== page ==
In the naturalistic scenario we are given to understand that formalism appears spontaneously in the output of a C&N computer. The principle of causality tells us that either C&N or intelligent input must have created the formalism. Yet we have already determined that a C&N computer cannot create a computer formalism. Therefore, if such formalism is present in the output of C&N, it must necessarily have first been introduced via input into the computer. There is no other option. But in the naturalistic scenario the input is limited to disordered atoms, which have no formalism. Therefore, given that intelligent input is prohibited and C&N is incompetent, no computer formalism can arise in the output of a C&N computer. The naturalistic scenario cannot produce the wonders demanded of it.

By the way, a computer formalism contains what David Abel calls “prescriptive functional information” (PI) [2] that is of course a form of what William Dembski calls “complex specified information” [6] and justifies what Michael Polanyi said: “the information content of a biological whole exceeds that of the sum of its parts” [7]. If this formalism x doesn’t exist, the output would have an information content equal to the sum of its atoms and nobody denies that a biological system is something more than a container of disordered atoms or a tank filled with gas molecules. That “formalism precedes physicalism” is expressed by another researcher this way:

“That a semantic does exist, i.e. that the information stored in the DNA is carrier of meaning, is inferable from the fact that biological systems do work, the information is translated in a sensible manner in functioning biological processes” [8].

Of course a physical computer can exist when it is designed and constructed by intelligence.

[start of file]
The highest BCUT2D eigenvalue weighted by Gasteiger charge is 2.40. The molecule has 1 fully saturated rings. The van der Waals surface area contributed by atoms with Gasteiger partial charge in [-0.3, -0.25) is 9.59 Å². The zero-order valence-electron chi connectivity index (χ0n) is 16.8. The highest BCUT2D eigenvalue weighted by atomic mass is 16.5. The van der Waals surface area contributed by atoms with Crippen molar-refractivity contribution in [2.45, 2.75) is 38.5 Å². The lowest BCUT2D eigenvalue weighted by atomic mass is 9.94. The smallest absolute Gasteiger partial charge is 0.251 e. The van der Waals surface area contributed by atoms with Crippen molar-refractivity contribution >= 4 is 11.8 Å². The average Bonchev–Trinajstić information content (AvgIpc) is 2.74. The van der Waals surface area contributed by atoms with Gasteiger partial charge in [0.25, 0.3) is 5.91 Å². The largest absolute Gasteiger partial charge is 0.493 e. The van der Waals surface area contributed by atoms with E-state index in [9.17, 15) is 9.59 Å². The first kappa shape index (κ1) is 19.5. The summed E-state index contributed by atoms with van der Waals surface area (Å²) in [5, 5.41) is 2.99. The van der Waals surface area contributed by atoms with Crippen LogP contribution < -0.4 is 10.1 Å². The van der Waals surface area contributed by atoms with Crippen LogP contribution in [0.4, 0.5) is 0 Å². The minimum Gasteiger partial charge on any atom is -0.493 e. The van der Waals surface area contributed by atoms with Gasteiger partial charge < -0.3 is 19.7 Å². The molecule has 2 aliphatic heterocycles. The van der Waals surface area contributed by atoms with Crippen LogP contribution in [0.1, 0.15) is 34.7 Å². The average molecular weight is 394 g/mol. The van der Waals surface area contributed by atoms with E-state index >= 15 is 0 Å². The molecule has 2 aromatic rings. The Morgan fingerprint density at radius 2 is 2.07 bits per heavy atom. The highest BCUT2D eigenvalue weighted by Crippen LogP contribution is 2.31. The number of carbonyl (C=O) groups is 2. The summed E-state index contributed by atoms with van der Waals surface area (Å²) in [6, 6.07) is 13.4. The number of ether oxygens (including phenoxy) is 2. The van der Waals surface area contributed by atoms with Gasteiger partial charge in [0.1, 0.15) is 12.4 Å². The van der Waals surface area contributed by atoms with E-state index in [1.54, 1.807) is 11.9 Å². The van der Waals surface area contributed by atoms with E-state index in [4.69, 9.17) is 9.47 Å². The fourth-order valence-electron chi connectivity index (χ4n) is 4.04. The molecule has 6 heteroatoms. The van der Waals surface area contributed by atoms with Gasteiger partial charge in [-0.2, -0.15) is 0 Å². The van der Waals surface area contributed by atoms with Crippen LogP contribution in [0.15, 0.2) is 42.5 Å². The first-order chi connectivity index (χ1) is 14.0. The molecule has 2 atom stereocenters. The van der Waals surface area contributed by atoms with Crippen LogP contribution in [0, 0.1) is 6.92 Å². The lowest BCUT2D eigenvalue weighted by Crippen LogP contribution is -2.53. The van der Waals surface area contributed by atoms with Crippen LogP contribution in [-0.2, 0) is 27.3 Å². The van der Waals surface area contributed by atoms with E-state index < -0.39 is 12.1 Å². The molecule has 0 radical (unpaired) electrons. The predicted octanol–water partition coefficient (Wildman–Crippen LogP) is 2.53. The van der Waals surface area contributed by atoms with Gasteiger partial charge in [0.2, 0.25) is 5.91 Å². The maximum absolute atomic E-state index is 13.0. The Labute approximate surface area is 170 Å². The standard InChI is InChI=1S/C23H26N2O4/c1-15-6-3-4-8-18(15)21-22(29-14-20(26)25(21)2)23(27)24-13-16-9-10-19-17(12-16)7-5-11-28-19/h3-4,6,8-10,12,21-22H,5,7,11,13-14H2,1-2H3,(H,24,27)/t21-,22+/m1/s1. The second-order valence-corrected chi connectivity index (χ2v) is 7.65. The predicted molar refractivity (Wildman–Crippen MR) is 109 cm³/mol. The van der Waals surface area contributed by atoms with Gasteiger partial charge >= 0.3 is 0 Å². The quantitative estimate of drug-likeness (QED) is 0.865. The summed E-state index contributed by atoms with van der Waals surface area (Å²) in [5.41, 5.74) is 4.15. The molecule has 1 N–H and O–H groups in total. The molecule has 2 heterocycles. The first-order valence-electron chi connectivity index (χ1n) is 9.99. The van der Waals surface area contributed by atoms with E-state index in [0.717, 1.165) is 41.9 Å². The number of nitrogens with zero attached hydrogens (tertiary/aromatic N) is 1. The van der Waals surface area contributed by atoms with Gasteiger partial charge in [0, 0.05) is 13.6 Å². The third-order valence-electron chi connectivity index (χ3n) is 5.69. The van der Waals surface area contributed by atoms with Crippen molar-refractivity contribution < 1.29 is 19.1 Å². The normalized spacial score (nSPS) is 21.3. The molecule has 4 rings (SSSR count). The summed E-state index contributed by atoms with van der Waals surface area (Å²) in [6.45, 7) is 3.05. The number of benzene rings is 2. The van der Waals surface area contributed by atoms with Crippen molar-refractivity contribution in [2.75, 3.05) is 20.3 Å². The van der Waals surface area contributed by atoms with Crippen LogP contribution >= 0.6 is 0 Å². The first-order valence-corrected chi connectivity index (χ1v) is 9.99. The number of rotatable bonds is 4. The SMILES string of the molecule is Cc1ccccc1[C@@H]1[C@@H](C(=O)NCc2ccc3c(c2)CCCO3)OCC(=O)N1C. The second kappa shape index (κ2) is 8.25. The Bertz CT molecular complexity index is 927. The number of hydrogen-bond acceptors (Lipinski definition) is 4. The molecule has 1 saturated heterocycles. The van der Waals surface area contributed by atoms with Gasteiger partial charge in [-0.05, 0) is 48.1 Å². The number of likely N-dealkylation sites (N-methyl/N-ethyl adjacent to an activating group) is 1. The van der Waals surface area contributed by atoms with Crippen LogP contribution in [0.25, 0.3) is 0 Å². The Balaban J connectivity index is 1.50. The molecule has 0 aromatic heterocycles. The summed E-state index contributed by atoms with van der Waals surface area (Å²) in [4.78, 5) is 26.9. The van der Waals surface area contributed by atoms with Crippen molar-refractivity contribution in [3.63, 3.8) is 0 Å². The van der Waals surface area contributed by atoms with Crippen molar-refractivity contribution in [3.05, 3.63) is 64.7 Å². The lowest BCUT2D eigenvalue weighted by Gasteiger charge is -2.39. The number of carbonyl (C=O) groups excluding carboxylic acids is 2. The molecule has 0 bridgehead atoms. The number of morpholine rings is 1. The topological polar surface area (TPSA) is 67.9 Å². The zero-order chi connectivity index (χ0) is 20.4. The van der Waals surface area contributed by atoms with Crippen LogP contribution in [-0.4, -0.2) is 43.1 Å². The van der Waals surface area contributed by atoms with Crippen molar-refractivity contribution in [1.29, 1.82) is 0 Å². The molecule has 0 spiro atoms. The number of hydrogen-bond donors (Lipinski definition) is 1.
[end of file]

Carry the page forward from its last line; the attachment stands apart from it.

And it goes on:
In the following I will answer some typical objections.

Obiection 01: “The constructor formalism in output doesn’t exist. It is only in your mind. In output there are atoms only. As such the formalism cannot have inhibitory power on atoms because what doesn’t exist cannot inhibit. Therefore the constructor arrangement might be the output by a natural C&N computer”.

Answer 01: This objection is a negation of the F > P principle. Formalisms exist and govern matter. If formalisms existed only in our minds they would have no causative power. In no way could they influence matter. But they do interact and influence. Our three examples of impossibility – perpetual motion machines, TMs computing the halting problem and three-dimensional Penrose triangles – cannot be produced as real arrangements of atoms. Their existence is denied by nothing but certain formalisms. Formalisms have inhibitory power on atoms.

Obiection 02: “Given enough time a computer implementing a random generator of characters can generate Shakespeare’s Hamlet; therefore, a computer can create symbols and language”.

Answer 02: Such static pseudo-symbols are not a functioning formalism. This case is entirely different from generating a dynamic functional hardware / software system as a cybernetic constructor, which makes a constructive job in the physical space-time. To claim that C&N can create coded instructions able to be executed is as absurd as saying that natural forces, by moving apples and tables, can add to the set of natural laws an additional put_the_apples_on_the_table law.

Obiection 03: “The genetic code in a GRC constructor could have arisen from a shorter alphabet, this one from a shorter one and so on, by incremental steps”.

Answer 03: This process in no way could reduce the overall prescriptive information in the code. As Don Johnson says